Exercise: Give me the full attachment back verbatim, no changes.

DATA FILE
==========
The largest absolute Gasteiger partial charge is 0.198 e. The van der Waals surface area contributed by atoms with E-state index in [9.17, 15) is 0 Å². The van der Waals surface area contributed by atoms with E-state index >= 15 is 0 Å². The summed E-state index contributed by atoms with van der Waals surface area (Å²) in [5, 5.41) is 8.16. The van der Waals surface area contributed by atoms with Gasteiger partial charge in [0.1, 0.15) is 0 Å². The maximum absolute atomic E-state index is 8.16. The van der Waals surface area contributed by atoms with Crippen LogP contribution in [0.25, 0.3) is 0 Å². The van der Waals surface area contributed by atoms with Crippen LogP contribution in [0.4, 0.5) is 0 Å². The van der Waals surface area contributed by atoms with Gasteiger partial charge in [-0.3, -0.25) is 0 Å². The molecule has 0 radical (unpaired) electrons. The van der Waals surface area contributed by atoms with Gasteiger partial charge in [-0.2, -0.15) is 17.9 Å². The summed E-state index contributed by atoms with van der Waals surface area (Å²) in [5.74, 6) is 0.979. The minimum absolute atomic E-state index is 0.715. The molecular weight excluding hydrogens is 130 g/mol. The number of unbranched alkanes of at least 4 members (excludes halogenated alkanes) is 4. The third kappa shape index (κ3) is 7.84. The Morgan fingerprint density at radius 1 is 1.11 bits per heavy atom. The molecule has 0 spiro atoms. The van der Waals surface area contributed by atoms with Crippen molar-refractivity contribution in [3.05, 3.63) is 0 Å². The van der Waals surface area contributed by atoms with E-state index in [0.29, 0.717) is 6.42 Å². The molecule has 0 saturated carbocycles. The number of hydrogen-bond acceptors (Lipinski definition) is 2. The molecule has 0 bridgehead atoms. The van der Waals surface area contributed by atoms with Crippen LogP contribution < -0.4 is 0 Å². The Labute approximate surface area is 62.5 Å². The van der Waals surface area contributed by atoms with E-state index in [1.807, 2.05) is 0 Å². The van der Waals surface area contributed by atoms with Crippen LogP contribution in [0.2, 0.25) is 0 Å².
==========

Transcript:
The largest absolute Gasteiger partial charge is 0.198 e. The van der Waals surface area contributed by atoms with E-state index in [9.17, 15) is 0 Å². The van der Waals surface area contributed by atoms with E-state index >= 15 is 0 Å². The summed E-state index contributed by atoms with van der Waals surface area (Å²) in [5, 5.41) is 8.16. The van der Waals surface area contributed by atoms with Gasteiger partial charge in [0.1, 0.15) is 0 Å². The maximum absolute atomic E-state index is 8.16. The van der Waals surface area contributed by atoms with Crippen LogP contribution in [0.25, 0.3) is 0 Å². The van der Waals surface area contributed by atoms with Crippen LogP contribution in [0.4, 0.5) is 0 Å². The van der Waals surface area contributed by atoms with Gasteiger partial charge in [-0.3, -0.25) is 0 Å². The molecule has 0 radical (unpaired) electrons. The van der Waals surface area contributed by atoms with Gasteiger partial charge in [-0.2, -0.15) is 17.9 Å². The summed E-state index contributed by atoms with van der Waals surface area (Å²) in [5.74, 6) is 0.979. The minimum absolute atomic E-state index is 0.715. The molecular weight excluding hydrogens is 130 g/mol. The number of unbranched alkanes of at least 4 members (excludes halogenated alkanes) is 4. The third kappa shape index (κ3) is 7.84. The Morgan fingerprint density at radius 1 is 1.11 bits per heavy atom. The molecule has 0 spiro atoms. The van der Waals surface area contributed by atoms with Crippen molar-refractivity contribution in [3.05, 3.63) is 0 Å². The van der Waals surface area contributed by atoms with E-state index in [0.29, 0.717) is 6.42 Å². The molecule has 0 saturated carbocycles. The number of hydrogen-bond acceptors (Lipinski definition) is 2. The molecule has 0 bridgehead atoms. The van der Waals surface area contributed by atoms with Crippen LogP contribution < -0.4 is 0 Å². The Labute approximate surface area is 62.5 Å². The van der Waals surface area contributed by atoms with E-state index in [1.807, 2.05) is 0 Å². The van der Waals surface area contributed by atoms with Crippen LogP contribution in [0.2, 0.25) is 0 Å².